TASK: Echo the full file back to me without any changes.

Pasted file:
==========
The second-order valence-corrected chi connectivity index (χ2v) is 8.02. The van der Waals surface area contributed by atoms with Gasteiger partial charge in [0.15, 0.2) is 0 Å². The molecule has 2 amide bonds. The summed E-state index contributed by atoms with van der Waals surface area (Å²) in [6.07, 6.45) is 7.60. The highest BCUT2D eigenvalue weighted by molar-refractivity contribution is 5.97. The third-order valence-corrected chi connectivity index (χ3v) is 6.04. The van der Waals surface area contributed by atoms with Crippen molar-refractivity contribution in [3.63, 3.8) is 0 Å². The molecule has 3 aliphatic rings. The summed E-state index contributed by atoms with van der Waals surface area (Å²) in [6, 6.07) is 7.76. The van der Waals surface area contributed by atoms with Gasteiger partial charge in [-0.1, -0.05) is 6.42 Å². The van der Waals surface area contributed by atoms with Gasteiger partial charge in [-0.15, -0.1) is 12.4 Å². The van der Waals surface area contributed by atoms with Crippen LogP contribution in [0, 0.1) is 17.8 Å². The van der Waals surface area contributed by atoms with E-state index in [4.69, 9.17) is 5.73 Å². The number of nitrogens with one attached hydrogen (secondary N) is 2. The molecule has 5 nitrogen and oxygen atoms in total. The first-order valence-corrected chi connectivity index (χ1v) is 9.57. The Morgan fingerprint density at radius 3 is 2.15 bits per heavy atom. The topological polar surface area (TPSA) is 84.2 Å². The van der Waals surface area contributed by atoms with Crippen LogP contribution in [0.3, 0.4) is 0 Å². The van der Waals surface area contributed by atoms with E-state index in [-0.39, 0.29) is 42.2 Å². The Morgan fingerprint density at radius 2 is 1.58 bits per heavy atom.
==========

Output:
The second-order valence-corrected chi connectivity index (χ2v) is 8.02. The van der Waals surface area contributed by atoms with Gasteiger partial charge in [0.15, 0.2) is 0 Å². The molecule has 2 amide bonds. The summed E-state index contributed by atoms with van der Waals surface area (Å²) in [6.07, 6.45) is 7.60. The highest BCUT2D eigenvalue weighted by molar-refractivity contribution is 5.97. The third-order valence-corrected chi connectivity index (χ3v) is 6.04. The van der Waals surface area contributed by atoms with Crippen molar-refractivity contribution in [3.63, 3.8) is 0 Å². The molecule has 3 aliphatic rings. The summed E-state index contributed by atoms with van der Waals surface area (Å²) in [6, 6.07) is 7.76. The van der Waals surface area contributed by atoms with Gasteiger partial charge in [-0.1, -0.05) is 6.42 Å². The van der Waals surface area contributed by atoms with Gasteiger partial charge in [-0.15, -0.1) is 12.4 Å². The van der Waals surface area contributed by atoms with Crippen LogP contribution in [0, 0.1) is 17.8 Å². The van der Waals surface area contributed by atoms with E-state index in [4.69, 9.17) is 5.73 Å². The number of nitrogens with one attached hydrogen (secondary N) is 2. The molecule has 5 nitrogen and oxygen atoms in total. The first-order valence-corrected chi connectivity index (χ1v) is 9.57. The Morgan fingerprint density at radius 3 is 2.15 bits per heavy atom. The topological polar surface area (TPSA) is 84.2 Å². The van der Waals surface area contributed by atoms with Crippen LogP contribution in [0.3, 0.4) is 0 Å². The van der Waals surface area contributed by atoms with E-state index in [-0.39, 0.29) is 42.2 Å². The Morgan fingerprint density at radius 2 is 1.58 bits per heavy atom.